To one-up (or one-down?) a certain celebrity’s apparently less-than heartfelt proposal to limit toilet paper use to a single square per session in order to prevent depredations on the environment, why does nobody follow the prescription of the well-disciplined nun in Heinrich Böll’s work? She preached a regimented diet and streamlined digestion to the point where one’s bowel movements wouldn’t need to be followed up with even a single sheet of toilet paper.
Of course, if human bodies were more efficient processing systems, they wouldn’t shit or pee at all. At least rabbits get more out of their poop by re-consuming their own feed, aka “night feces”.
From lending libraries to co-working spaces and tool-sharing to car-sharing, is it such a big leap to establishing a lending service for sex toys (after all, they already are often shared between consenting adults)? Or, think about how some people wash their bath towels after every use, while others wait a week or more. If you’re of the first type, think of the money you could save on washing by lending your once-used towel to a several-uses user for a week, letting him or her wash it (using grey water), and send it back to you for your next one-time use. Imagine the friendships that could grow from such second-hand intimacies, the friendly handoffs! Perhaps the co-towelers could coordinate the handoff in Lyft Line on the way to their co-working spaces. Of course, the question arises: why even wash a towel used to dry off when you’re only using it on an already clean body?
Do organ donations count as sharing only if you live to tell the tale, or only if you don’t? And what if it’s sharing body parts in exchange for money? Is that sorta sharing?
Might pre-digestion be the ultimate in collaborative consumption? Mother wolves and mother birds regurgitate; what could YOU share this way?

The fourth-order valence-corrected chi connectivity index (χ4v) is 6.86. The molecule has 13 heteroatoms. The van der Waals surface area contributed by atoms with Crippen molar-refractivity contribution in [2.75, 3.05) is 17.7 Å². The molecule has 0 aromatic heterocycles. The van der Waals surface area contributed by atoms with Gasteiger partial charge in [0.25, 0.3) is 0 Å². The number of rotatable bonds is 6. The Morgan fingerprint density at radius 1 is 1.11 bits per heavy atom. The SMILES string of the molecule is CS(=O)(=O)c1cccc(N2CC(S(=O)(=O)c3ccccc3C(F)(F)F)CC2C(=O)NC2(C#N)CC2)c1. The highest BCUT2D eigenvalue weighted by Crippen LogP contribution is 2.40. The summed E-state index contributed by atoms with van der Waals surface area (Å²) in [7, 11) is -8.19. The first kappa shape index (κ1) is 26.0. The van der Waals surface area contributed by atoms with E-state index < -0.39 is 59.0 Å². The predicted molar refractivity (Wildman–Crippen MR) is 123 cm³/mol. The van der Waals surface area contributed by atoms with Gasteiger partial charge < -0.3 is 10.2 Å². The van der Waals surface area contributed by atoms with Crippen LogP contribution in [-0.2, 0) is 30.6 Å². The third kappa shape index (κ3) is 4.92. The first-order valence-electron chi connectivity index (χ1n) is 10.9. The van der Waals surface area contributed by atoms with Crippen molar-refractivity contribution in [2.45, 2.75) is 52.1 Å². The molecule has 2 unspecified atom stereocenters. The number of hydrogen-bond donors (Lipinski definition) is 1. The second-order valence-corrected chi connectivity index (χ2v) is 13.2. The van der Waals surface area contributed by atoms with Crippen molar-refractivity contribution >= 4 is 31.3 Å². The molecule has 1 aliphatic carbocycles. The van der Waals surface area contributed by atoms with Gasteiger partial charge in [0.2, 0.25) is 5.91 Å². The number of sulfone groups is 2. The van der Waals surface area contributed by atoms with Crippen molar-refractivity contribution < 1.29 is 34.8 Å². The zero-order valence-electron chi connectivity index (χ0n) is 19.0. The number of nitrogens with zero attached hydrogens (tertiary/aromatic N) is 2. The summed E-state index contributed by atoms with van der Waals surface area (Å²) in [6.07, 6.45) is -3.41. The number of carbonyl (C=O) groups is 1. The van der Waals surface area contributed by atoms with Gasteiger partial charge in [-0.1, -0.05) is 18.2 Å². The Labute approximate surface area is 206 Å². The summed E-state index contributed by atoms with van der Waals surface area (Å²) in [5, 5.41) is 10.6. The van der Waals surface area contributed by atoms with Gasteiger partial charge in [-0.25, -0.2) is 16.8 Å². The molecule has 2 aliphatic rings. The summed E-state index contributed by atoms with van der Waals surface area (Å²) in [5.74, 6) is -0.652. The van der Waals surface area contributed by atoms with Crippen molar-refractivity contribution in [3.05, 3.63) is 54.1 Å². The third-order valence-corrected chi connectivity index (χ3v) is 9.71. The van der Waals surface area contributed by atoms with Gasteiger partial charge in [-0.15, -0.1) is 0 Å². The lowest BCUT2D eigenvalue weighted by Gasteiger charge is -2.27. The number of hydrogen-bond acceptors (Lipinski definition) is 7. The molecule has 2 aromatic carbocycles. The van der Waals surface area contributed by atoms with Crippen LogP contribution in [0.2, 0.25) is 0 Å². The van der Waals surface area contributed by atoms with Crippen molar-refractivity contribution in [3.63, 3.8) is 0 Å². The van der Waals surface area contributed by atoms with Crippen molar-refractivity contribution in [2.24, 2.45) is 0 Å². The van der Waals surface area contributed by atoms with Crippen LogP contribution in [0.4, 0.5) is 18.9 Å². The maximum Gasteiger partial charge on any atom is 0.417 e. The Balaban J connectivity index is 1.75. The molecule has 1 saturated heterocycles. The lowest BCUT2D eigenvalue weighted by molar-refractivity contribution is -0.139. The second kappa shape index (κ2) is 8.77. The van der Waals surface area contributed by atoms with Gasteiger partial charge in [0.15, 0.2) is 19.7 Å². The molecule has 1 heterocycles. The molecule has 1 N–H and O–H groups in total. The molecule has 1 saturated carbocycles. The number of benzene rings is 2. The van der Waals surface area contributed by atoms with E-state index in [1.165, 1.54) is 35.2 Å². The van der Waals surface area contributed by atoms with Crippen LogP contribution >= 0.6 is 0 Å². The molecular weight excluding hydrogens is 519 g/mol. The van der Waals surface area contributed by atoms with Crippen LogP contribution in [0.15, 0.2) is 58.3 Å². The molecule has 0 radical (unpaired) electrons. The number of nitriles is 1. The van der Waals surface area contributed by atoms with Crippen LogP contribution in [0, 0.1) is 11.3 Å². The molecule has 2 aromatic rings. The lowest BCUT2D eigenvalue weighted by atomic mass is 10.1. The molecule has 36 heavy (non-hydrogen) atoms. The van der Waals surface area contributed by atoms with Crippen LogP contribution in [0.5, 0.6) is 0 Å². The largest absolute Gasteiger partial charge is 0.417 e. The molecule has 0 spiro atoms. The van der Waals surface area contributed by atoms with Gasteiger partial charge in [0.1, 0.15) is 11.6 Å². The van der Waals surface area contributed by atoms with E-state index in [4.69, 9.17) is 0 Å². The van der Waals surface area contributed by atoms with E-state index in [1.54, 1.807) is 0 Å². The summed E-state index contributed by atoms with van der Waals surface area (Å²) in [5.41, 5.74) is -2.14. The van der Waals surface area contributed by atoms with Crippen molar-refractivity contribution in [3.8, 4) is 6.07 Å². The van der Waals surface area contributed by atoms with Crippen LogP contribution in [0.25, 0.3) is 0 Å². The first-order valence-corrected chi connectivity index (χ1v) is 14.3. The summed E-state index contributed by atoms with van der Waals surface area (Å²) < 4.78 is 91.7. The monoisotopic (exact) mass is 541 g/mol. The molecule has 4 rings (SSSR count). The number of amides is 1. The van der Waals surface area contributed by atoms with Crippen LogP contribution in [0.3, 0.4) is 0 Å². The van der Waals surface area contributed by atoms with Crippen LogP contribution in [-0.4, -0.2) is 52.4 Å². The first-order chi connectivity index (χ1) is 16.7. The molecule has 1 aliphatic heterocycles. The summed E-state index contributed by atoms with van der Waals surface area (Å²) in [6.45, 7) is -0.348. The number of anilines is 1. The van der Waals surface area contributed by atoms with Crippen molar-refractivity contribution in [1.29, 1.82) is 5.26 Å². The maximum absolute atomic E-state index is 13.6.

I really don’t like onions on my burger — well, I barely like onions at all. But I still feel bad about picking them off and pushing them to the side of my plate at restaurants, knowing that they will only be thrown into compost at best (and very unlikely even that). Why has no one invented an app for onion-sharing? Location-enabled, of course, so we onion-wasters can share with nearby, tech-with-it, onion-lovers and keep those onions forward-paying.
To move beyond the merely material to the social/spiritual/psychological, what about blame-sharing? Community members could log on when they are feeling either guiltless or extra-guilty, and once properly registered, exchange tales of virtue and woe for the betterment of individuals and the social good. And for those a bit more picky or precious, salacious details of fuck-ups and peccadillos could be broadcast to entice those who might be on the fence about signing up.
Finally, back to the realm of the corporeal: thinking through the cycle of recycling from metal cans to grey water — why not recycle what grey water cycled out? Oh, wait — fecal implants, that idea’s already being done. I hope we can at least agree, however: time-sharing isn’t really sharing, is it?